And with which types of materials are people more likely to engage?  That’s harder to gauge.  Ranganathan’s second and third laws of library science come in handy here: every reader his or her book, and every book its reader, respectively.  Every person who comes upon a Little Free Library should find something of interest, and every item in the LFL should be of interest to someone.  This means the LFL’s collection should be diverse, and that if you are donating materials to it, you should be proud of what you’re putting in there (i.e. you’ve either personally enjoyed it or you could see someone enjoying it).

I do think the Little Free Library “Take a Book, Return a Book” motto and Ranganathan’s laws of library science oversimplify what it means to be a library.  They are both too book-centric.  As The Billy Pilgrim Traveling Library, we touted ourselves as “purveyors of information and culture, of literacy and entertainment.”  And really, that applies to all libraries.  But information, culture, literacy, and entertainment are not limited to books.  If a LFL truly wishes to have something for everyone – to truly represent a library – then its collection should be expanded to include other sources of information, culture, literacy, and entertainment – CDs, DVDs, audiobooks, zines, magazines, small instruments, crafts, seeds, tools, works of art, etc.

I also mentioned parenthetically that LFLs should be constructed with engaging materials.  There is no stagnant image of what a Little Free Library looks like, or should look like.

see?

This LFL at St. Patrick’s Old Cathedral School in Downtown Manhattan created by the architectural firm Stereotank is pretty much flawlessly designed.  There is space to comfortably spend time inside of the library, as well as peepholes all around it so you can browse the collection from the outside to see if going inside is worth your time.  This inside-out type of design is extremely engaging and interactive, and is really the kind of Little Free Library I’d like to see built in these (particularly outdoor) spaces.

For instance, every time I walk past the empty red telephone box outside of Pint’s Pub, I think about how awesome it would be if it were transformed into a library.  And who knows.  Maybe we can make that happen.  I’m sure there are plenty of other spaces around town that are readymade for a rogue library – old newspaper boxes, for instance.  Or whatever this used to be:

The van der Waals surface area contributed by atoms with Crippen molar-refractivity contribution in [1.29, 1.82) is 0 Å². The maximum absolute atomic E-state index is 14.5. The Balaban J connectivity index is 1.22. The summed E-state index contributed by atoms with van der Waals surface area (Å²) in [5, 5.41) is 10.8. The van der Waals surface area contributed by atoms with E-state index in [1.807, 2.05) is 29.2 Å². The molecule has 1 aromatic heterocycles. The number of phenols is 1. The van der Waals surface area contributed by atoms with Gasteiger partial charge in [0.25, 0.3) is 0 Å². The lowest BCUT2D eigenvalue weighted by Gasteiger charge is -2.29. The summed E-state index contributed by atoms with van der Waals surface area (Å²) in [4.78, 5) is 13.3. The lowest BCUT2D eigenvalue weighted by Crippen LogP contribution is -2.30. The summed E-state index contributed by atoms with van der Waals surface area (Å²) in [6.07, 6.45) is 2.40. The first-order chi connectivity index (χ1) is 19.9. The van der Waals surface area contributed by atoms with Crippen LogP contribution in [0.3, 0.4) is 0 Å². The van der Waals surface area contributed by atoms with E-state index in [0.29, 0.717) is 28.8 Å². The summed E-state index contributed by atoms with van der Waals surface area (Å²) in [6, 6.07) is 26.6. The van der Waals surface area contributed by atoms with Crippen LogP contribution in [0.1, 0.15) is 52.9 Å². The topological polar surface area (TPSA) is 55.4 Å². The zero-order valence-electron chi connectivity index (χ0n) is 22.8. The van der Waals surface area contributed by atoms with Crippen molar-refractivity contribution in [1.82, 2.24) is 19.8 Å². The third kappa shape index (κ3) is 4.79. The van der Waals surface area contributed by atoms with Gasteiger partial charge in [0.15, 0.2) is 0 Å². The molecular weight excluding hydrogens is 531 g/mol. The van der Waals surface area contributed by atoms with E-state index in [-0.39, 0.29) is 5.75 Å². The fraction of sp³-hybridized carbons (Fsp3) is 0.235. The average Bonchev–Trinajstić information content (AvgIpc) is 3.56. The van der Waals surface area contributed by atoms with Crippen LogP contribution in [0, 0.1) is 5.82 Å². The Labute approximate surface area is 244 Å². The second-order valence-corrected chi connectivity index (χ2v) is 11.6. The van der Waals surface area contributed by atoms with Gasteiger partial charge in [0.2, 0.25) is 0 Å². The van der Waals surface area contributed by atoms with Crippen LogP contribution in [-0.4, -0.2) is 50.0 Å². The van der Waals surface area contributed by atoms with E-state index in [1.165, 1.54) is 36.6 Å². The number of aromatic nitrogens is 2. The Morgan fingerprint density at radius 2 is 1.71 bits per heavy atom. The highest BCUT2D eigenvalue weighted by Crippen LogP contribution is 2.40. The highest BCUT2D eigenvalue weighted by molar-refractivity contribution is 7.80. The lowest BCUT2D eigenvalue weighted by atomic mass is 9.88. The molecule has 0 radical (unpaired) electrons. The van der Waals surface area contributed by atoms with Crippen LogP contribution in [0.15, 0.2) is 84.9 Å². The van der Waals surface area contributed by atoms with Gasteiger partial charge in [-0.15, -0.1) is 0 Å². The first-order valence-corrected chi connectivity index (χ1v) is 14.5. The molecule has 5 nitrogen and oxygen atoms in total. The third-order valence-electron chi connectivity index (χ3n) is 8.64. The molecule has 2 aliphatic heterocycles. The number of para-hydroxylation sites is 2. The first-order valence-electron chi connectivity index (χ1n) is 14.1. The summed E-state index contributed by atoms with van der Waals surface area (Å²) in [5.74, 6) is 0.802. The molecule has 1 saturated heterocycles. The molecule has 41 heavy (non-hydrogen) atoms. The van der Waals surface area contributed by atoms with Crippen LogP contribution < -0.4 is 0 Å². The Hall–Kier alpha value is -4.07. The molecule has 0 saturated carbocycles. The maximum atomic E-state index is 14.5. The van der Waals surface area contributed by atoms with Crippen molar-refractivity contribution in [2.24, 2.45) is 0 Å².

I’d also like to approach this, at least in part, as a public art project, where a Little Free Library’s form is the main, or at least a complementary, draw.  This mean’s collaborating with Denver’s makers – street artists, painters, sculptors, woodworkers, welders, architects, other DIY folk – to put the aesthetic of the construction itself into focus.  Again, there is no good description of what these installations would look like, but this robolibrary is a pretty good example:

Another natural community partner with this project would be the Denver Tool Library, “a place where community members can share their resources, whether that means tools, time, space, skills, or ideas, so that everyone becomes more inspired, productive, and empowered.”  Sounds like a place to get stuff done, and where a project like this would be celebrated.

Obviously, this is just a thought experiment.  The last time I had this type of thought experiment, it slowly evolved into something big.  But it took time, and it required cooperation and support from my community.  An undertaking like this cannot be carried out by one person, but rather asks that local businesses, local artists, and local libraries work in concert with one another in the name of community and literacy.  It would require a big, collective effort.  But now that I’ve meditated on it for 1,600 words, I think I’m ready to get to work.

How about you?

25 books, 25 albums & 10 places to eat for 2014